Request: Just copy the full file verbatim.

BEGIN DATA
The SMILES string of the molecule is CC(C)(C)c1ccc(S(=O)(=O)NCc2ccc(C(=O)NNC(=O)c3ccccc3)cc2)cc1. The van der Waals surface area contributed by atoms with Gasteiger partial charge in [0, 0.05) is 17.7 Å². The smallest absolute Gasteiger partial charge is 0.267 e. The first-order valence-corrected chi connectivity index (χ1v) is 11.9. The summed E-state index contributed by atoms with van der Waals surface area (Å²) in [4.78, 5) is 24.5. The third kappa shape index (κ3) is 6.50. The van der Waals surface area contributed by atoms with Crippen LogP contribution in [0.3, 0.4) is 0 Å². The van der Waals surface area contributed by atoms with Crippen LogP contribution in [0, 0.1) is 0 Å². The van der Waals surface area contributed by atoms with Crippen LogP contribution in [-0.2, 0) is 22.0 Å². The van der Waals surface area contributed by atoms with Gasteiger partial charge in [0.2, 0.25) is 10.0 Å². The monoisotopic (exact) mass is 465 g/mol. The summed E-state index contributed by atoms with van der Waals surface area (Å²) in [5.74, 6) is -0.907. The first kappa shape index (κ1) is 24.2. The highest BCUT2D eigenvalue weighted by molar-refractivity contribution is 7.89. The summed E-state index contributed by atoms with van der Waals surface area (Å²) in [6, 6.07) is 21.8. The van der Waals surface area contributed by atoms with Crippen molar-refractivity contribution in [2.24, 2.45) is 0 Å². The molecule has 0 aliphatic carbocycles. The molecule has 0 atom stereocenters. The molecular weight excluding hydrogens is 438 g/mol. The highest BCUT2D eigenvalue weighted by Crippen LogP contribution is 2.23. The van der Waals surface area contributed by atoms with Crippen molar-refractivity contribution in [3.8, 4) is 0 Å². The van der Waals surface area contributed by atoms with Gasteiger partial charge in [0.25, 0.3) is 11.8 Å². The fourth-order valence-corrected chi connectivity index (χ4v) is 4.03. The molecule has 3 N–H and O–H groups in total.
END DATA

The SMILES string of the molecule is CC(C)(C)c1ccc(S(=O)(=O)NCc2ccc(C(=O)NNC(=O)c3ccccc3)cc2)cc1. The van der Waals surface area contributed by atoms with Gasteiger partial charge in [0, 0.05) is 17.7 Å². The smallest absolute Gasteiger partial charge is 0.267 e. The first-order valence-corrected chi connectivity index (χ1v) is 11.9. The summed E-state index contributed by atoms with van der Waals surface area (Å²) in [4.78, 5) is 24.5. The third kappa shape index (κ3) is 6.50. The van der Waals surface area contributed by atoms with Crippen LogP contribution in [0.3, 0.4) is 0 Å². The van der Waals surface area contributed by atoms with Crippen LogP contribution in [0, 0.1) is 0 Å². The van der Waals surface area contributed by atoms with Crippen LogP contribution in [-0.2, 0) is 22.0 Å². The van der Waals surface area contributed by atoms with Gasteiger partial charge in [0.2, 0.25) is 10.0 Å². The monoisotopic (exact) mass is 465 g/mol. The summed E-state index contributed by atoms with van der Waals surface area (Å²) in [5.74, 6) is -0.907. The first kappa shape index (κ1) is 24.2. The highest BCUT2D eigenvalue weighted by molar-refractivity contribution is 7.89. The summed E-state index contributed by atoms with van der Waals surface area (Å²) in [6, 6.07) is 21.8. The van der Waals surface area contributed by atoms with Crippen molar-refractivity contribution in [2.24, 2.45) is 0 Å². The molecule has 0 aliphatic carbocycles. The molecule has 0 atom stereocenters. The molecular weight excluding hydrogens is 438 g/mol. The highest BCUT2D eigenvalue weighted by Crippen LogP contribution is 2.23. The van der Waals surface area contributed by atoms with Crippen molar-refractivity contribution in [3.8, 4) is 0 Å². The van der Waals surface area contributed by atoms with Gasteiger partial charge in [0.25, 0.3) is 11.8 Å². The fourth-order valence-corrected chi connectivity index (χ4v) is 4.03. The molecule has 3 N–H and O–H groups in total.